It is the matchup that no one predicted. Two teams that staggered into the postseason after sorrowful Septembers will now meet for the right to be called World Champions.
The 2006 versions of the Cardinals and Tigers will be hard-pressed to match the drama and charm of 38 years ago–the last time the two teams met in postseason play. In 1968, the two storied franchises squared off in the last World Series before the adoption of divisional play and the League Championship. Let’s take a look back.
Although the 1968 World Series didn’t include a single one-run game–with only one game decided by as little as two runs–it did feature a slew of memorable moments and record-breaking accomplishments. An intriguing decision made by one of the managers prior to the Series also made headlines. Tigers skipper Mayo Smith decided to replace light-hitting shortstop Ray Oyler with converted center fielder Mickey Stanley, who had never before played the infield in his major league career. The move accommodated the return of Al Kaline from the disabled list, while necessitating the shift of Jim Northrup from right field to center. Despite some criticism, the move paid off for Smith. Stanley played shortstop without incident, while Kaline’s heavy hitting helped carry the Tigers’ offense…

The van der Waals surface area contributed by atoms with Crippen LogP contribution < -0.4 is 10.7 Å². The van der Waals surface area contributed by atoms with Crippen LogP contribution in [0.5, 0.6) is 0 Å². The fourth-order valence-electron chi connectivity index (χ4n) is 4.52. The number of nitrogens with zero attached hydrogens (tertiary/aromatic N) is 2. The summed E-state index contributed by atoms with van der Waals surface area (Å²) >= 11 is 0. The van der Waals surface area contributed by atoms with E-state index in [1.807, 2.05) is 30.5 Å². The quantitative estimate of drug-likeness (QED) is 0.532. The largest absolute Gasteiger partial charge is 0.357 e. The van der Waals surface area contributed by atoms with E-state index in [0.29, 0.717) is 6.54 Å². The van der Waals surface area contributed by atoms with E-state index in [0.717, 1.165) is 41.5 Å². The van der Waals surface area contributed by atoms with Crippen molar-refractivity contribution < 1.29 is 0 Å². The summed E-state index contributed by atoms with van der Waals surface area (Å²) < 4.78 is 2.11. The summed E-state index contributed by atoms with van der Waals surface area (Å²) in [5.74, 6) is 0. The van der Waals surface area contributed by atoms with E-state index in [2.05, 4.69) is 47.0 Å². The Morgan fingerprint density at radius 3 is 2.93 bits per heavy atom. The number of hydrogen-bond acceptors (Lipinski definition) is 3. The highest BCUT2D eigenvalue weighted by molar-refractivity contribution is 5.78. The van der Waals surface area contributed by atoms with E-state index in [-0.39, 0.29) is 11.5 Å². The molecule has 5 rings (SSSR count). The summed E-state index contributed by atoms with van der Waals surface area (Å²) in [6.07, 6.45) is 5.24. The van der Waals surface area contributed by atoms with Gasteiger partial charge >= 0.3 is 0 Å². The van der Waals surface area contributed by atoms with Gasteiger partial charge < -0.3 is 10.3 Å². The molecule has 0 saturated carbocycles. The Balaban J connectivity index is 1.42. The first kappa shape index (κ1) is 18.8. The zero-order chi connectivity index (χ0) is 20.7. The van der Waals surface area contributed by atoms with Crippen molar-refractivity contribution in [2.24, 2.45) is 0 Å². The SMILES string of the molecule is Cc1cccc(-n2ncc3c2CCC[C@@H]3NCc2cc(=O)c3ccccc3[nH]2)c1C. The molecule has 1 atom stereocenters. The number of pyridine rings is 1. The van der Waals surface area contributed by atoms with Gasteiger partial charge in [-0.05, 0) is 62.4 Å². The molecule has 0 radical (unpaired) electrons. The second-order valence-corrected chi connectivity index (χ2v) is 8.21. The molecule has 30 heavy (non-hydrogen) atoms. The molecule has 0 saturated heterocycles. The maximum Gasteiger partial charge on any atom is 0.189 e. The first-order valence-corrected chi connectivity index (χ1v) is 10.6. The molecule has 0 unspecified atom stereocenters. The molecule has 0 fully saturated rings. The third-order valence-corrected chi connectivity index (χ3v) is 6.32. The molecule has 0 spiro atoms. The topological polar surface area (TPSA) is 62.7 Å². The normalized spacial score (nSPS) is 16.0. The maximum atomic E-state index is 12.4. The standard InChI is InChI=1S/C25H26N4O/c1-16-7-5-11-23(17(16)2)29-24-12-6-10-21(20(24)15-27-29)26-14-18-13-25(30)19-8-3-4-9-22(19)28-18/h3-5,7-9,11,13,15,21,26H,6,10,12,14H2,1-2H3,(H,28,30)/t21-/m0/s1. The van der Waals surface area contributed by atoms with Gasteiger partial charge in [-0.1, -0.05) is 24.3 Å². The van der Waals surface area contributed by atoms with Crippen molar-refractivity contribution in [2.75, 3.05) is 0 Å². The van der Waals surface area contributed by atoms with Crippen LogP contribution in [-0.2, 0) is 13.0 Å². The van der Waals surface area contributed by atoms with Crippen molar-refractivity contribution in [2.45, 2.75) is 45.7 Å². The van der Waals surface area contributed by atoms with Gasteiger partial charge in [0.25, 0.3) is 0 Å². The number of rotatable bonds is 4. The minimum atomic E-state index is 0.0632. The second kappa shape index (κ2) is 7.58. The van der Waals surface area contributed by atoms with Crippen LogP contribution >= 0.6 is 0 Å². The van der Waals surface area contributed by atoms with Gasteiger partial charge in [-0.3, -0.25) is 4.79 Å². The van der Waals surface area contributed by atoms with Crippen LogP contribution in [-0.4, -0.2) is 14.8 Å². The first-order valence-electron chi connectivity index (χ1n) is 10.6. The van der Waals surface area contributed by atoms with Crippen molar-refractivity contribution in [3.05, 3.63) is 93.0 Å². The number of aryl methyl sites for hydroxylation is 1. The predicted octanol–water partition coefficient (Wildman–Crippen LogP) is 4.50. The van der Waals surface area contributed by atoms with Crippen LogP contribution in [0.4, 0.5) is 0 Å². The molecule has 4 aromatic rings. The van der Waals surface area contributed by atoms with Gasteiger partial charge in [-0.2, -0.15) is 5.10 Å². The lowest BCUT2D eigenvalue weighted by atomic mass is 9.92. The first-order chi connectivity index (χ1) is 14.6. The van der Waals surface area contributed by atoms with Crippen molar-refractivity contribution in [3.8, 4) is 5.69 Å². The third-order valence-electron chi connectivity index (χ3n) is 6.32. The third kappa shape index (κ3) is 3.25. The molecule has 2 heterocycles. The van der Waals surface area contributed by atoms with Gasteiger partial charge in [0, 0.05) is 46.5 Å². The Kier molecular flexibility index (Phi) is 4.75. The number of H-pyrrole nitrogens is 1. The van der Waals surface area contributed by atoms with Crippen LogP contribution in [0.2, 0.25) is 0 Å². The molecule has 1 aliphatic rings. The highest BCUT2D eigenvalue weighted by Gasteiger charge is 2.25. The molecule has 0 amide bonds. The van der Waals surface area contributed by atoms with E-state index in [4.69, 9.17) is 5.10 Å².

In a Game One matchup of Cy Young Award winners, Bob Gibson outdueled Denny McLain on his way to striking out 17 Tigers, breaking the World Series record for most strikeouts in a single game. McLain, a 30-game winner during the regular season, was knocked from the box in the sixth inning…
The Cardinals took a three-games-to-one lead in the Series on Gibson’s 10-strikeout gem in Game Four, only to watch the Tigers storm back with victories in the fifth and sixth games…